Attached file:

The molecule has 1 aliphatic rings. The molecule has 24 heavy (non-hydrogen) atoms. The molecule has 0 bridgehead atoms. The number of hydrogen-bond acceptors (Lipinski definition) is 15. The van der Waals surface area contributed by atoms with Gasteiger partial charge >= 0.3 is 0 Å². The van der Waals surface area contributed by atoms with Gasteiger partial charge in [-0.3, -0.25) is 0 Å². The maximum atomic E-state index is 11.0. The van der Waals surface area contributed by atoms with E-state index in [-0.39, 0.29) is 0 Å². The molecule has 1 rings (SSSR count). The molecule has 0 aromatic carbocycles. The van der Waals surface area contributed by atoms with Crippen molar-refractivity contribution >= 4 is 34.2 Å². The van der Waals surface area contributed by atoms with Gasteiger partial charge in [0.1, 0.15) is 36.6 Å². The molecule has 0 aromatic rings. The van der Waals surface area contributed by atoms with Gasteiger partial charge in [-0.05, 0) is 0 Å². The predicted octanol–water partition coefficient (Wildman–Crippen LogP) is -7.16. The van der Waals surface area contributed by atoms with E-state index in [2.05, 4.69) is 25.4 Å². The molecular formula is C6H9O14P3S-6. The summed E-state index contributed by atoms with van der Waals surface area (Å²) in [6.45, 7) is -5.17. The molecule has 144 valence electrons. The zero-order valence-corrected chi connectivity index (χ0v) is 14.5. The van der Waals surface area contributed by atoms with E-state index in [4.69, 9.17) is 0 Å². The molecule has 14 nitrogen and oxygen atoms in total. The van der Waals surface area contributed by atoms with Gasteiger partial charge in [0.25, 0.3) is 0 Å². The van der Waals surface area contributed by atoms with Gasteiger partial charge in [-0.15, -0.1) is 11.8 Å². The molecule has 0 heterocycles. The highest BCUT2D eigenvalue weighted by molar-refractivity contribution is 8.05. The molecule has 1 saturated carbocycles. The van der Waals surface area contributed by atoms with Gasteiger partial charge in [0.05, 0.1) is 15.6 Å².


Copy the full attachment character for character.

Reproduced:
The molecule has 1 aliphatic rings. The molecule has 24 heavy (non-hydrogen) atoms. The molecule has 0 bridgehead atoms. The number of hydrogen-bond acceptors (Lipinski definition) is 15. The van der Waals surface area contributed by atoms with Gasteiger partial charge >= 0.3 is 0 Å². The van der Waals surface area contributed by atoms with Gasteiger partial charge in [-0.3, -0.25) is 0 Å². The maximum atomic E-state index is 11.0. The van der Waals surface area contributed by atoms with E-state index in [-0.39, 0.29) is 0 Å². The molecule has 1 rings (SSSR count). The molecule has 0 aromatic carbocycles. The van der Waals surface area contributed by atoms with Crippen molar-refractivity contribution >= 4 is 34.2 Å². The van der Waals surface area contributed by atoms with Gasteiger partial charge in [0.1, 0.15) is 36.6 Å². The molecule has 0 aromatic rings. The van der Waals surface area contributed by atoms with Gasteiger partial charge in [-0.05, 0) is 0 Å². The predicted octanol–water partition coefficient (Wildman–Crippen LogP) is -7.16. The van der Waals surface area contributed by atoms with E-state index in [2.05, 4.69) is 25.4 Å². The molecular formula is C6H9O14P3S-6. The summed E-state index contributed by atoms with van der Waals surface area (Å²) in [6.45, 7) is -5.17. The molecule has 144 valence electrons. The zero-order valence-corrected chi connectivity index (χ0v) is 14.5. The van der Waals surface area contributed by atoms with E-state index in [4.69, 9.17) is 0 Å². The molecule has 14 nitrogen and oxygen atoms in total. The van der Waals surface area contributed by atoms with Gasteiger partial charge in [0.25, 0.3) is 0 Å². The van der Waals surface area contributed by atoms with Gasteiger partial charge in [-0.15, -0.1) is 11.8 Å². The molecule has 0 heterocycles. The highest BCUT2D eigenvalue weighted by molar-refractivity contribution is 8.05. The molecule has 1 saturated carbocycles. The van der Waals surface area contributed by atoms with Gasteiger partial charge in [0.05, 0.1) is 15.6 Å².